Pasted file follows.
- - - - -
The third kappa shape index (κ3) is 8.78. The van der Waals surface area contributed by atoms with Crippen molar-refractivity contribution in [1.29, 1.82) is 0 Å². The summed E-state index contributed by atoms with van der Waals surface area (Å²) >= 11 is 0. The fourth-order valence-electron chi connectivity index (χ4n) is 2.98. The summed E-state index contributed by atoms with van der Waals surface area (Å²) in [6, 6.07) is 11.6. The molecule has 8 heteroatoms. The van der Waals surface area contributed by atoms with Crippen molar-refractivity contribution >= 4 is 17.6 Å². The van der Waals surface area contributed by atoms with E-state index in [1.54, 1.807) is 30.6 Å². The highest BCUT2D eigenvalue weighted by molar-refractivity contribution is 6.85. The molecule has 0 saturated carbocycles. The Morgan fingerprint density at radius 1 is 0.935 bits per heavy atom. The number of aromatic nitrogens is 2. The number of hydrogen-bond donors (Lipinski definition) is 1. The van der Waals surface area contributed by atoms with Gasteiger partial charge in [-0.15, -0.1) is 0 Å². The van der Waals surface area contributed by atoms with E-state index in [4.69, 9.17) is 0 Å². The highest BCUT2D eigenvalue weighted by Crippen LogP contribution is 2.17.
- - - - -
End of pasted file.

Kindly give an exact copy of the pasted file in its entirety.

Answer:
The third kappa shape index (κ3) is 8.78. The van der Waals surface area contributed by atoms with Crippen molar-refractivity contribution in [1.29, 1.82) is 0 Å². The summed E-state index contributed by atoms with van der Waals surface area (Å²) >= 11 is 0. The fourth-order valence-electron chi connectivity index (χ4n) is 2.98. The summed E-state index contributed by atoms with van der Waals surface area (Å²) in [6, 6.07) is 11.6. The molecule has 8 heteroatoms. The van der Waals surface area contributed by atoms with Crippen molar-refractivity contribution >= 4 is 17.6 Å². The van der Waals surface area contributed by atoms with E-state index in [1.54, 1.807) is 30.6 Å². The highest BCUT2D eigenvalue weighted by molar-refractivity contribution is 6.85. The molecule has 0 saturated carbocycles. The Morgan fingerprint density at radius 1 is 0.935 bits per heavy atom. The number of aromatic nitrogens is 2. The number of hydrogen-bond donors (Lipinski definition) is 1. The van der Waals surface area contributed by atoms with Gasteiger partial charge in [-0.15, -0.1) is 0 Å². The van der Waals surface area contributed by atoms with E-state index in [4.69, 9.17) is 0 Å². The highest BCUT2D eigenvalue weighted by Crippen LogP contribution is 2.17.